The Julius House (Aurora Teagarden #4) by Charlaine Harris 🌟🌟🌟🌟

21292152Ah, now this book reminded me why I love this series so much, especially after the ‘meh’ last book. In this episode Aurora finds herself the new owner of the Julius House, where a number of years ago the family who lived there disappeared without a trace, and were never seen again. I did actually see the TV adaptation before reading but I felt like the focus of this book was not necessarily the mystery, but Aurora’s marriage. Surprisingly I loved that Harris did that because it made the mystery solving portion flow much smoother. I also really like the introduction of Angel, a new character, and hope to see more of the Youngbloods.

Lady Midnight (The Dark Artifices #1) by Cassie Clare, read by Morena Baccarin 🌟🌟🌟🌟🌟🌟

25813915I just cannot read this book without smiling (and squeezing, and sighing) and that’s probably because I am a Shadowhunter pro, so even though this is my personal favourite, I would not recommend it as your first shadowhunter books. Anyway, this follows Emma as she investigated the mysterious death of her parents a number of years ago. I’m not going to go on about it because I do have a spoiler free review if you want to know more about plot and characters (spoiler, I love them both), but I will say that Lady Midnight is probably the best first book of Cassie’s, and if the rest of the trilogy is this song, then it might just give The Infernal Devices a run for it’s money.

Star Wars; The Force Awakens by Alan Dean Foster 🌟🌟🌟🌟

25387202.jpgConfession time: This is the first Star Wars film that I watched. Scandalous I know. But I absolutely adored every second of it, and the book is… maybe even better, or at the very least just as good. I always find it hard to rate books like this when I’ve already see the film, because, especially in this case, the special effects are just beautiful. I’m not going to summarise the plot, because frankly I don’t know where to begin, but I will say that it’s a very different to the other sci-fi book I read this month. TFA is incredibly action based with a plot that is constantly moving, but if you’ve seen the film, which I’m sure you have, you already know this. There are , however, some extra little character moment, and lines of dialogue that really fresh out the characters even more than the film does, which is why TFA eared that extra star.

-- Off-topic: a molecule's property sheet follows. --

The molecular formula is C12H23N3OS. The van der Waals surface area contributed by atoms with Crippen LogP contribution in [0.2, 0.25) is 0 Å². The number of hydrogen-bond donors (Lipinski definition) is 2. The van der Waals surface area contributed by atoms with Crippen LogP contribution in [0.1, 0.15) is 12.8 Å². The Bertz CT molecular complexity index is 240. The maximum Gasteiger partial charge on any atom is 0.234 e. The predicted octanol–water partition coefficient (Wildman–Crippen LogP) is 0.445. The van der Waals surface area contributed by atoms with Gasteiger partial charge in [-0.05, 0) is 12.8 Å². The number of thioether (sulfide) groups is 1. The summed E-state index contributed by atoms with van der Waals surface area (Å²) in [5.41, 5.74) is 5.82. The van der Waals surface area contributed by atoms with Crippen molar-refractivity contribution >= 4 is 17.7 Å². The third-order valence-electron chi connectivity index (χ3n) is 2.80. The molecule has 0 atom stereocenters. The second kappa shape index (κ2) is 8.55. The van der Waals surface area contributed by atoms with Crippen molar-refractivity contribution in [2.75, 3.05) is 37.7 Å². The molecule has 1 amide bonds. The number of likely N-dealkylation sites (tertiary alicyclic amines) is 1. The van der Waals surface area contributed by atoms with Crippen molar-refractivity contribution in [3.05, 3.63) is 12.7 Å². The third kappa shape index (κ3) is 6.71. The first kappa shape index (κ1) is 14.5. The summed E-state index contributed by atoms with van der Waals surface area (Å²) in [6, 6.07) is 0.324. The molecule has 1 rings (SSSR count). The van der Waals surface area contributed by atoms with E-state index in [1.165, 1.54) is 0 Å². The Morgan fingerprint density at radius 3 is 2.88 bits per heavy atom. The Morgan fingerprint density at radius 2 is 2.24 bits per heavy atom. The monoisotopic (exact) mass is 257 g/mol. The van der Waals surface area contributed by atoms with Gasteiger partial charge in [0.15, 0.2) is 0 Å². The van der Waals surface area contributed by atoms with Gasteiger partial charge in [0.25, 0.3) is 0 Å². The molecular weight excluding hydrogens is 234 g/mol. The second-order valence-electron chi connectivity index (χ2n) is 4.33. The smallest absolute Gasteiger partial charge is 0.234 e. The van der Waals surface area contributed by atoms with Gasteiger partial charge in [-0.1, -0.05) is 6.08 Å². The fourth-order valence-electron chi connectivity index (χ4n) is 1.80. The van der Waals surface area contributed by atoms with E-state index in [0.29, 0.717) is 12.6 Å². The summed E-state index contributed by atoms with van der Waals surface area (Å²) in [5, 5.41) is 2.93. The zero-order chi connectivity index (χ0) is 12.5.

The Song of Achilles by Madeline Miller 🌟🌟🌟

12501590This historical-fiction novel set in classical Greece was a bit disappointing for me. I likes the concept, the exploration of a romantic relationship between Achilles and Patroclus alongside everything else that is, I guess, Achilles’ life story. Admittedly my prior knowledge was very lacking, not that you need any, since the book does do a pretty decent job in that department. However, for me there was a definite problem with a jumpy timeline, and a very slow beginning. I was also not the biggest fan of Patroclus, even though I was totally there for the ship. Ultimately it felt like this was the first novel of someone with a degree in classics and I was right. It’s not a bad book, by any means, but it just wasn’t for me.


And those were the books that I read in the month of April, clearly my intended TBR kind of went out of the window. My favourite, for the third time reading, is ACoMaF and probably will be for the rest of my mortal life. I’m also currently reading Hero of Ages, which I didn’t want to carry back on the train because it is huge, but hopefully I’ll finish it next month.

What did you read this month? Have you read any of these books, and if so, what did you think?

Thanks for reading!


Posted in Haul

April Book Haul

April is supposed to be another busy month for me but I’m still buying books, but in my defence I have started buying some that will go toward my New Years Resolutions, and  here are they are.


To the Lighthouse by Virginia Woolf (Kindle)